Your Client's are Terrible Goal Setters

Our clients are terrible goal setters. Most don't set goals. Those that do don't write them down. If they write them down they don't look at them. And if they look at them they have no way of knowing objectively whether the goal has been accomplished.

We talked last week about the four questions you should be asking your clients to convert them to consulting customers. Goals was one of those questions. As you begin to talk about goals with your clients you will find out how good or terrible they are at setting them. You can provide incredible value and create customers for life if you teach your clients how to set and use goals effectively.

The first step is getting them to limit their focus to just two or maybe three areas. Plenty of research has shown that people who set fewer goals are more likely to accomplish them. This also has the effect of forcing your clients to prioritize their activities. By limiting them to just to or three goals you are essentially forcing them to decide ahead of time what activities and areas will take a back seat.

Step two is getting the goal in a good format. This means writing it down according to the following formula:

From X to Y by when.

If the goal doesn't fit this formula I typically don't let clients off the hook until they can make it fit. Here are some examples of goals I have helped clients set.

  • To go from $3.6 million in revenue to $4.2 million in revenue by the end of the year.
  • To increase market share from 12.5% to 18% by December 31, 2018.
  • To increase new sales per salesperson from $900,000 to $1.5 million by December 31, 2017.
  • To increase retention from 81.5% to 83.5% by December 31, 2017.

There are some goals that will still qualify for this formula even though they do not strictly fit the "from X to Y" portion. Examples of these might be:

  • To publish our first book by the end of the year.
  • To hire a new general manager by June 30, 2017.
  • To have every employee complete a written, comprehensive training program by the end of the year.
  • To find and move into a new facility by the end of the year.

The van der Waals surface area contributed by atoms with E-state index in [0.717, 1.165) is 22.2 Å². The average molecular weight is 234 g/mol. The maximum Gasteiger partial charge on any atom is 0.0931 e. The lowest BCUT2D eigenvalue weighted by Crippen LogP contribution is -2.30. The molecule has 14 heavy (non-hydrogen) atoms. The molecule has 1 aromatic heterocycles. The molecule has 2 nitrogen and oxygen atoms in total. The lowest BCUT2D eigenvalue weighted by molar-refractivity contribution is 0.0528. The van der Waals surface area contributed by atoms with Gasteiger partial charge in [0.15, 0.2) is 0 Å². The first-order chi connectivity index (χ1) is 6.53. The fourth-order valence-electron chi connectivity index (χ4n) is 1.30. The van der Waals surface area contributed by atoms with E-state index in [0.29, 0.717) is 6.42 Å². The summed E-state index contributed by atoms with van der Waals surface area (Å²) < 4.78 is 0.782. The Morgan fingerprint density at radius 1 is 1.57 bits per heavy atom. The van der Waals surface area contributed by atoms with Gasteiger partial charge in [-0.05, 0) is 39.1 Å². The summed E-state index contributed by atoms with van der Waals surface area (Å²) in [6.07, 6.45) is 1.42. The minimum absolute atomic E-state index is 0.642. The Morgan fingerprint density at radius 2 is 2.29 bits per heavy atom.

Even though these goals do not fit the strict formula it is easy to see how they are all objectively measurable and have a deadline. Objective versus subjective measurability is incredibly important. The outside world should be able to evaluate the data or ask a couple of questions and determine whether or not you have hit the goal. It should NOT be up to your subjective evaluation to say whether you have reached the finish line or not.

Step three is reviewing the goal on a regular basis. Personally I don't think you can do this too often. I like to review my goals once in the morning and once in the afternoon. They are always top of mind. When I sit down to think about my priorities for the week I have reviewed my goals 14 times during the past seven days. You can bet I will be thinking about them when I decide where I should be spending my time and energy for the next seven days. If I'm reviewing my goals twice a day I will also start each day trying to get a little closer to the finish line. Any my activities for the day will show it.

If you are having a conversation with your client about goals make sure you take the time to educate them on what makes a good goal and how to put it into practice effectively. They will think you are a genius, and you will forever set yourself apart from other accountants and CPAs who fail to take this kind of proactive approach.

If you have questions about how to start these conversations or need some help troubleshooting and getting your clients on track just reach out and I'll be happy to give you some tips.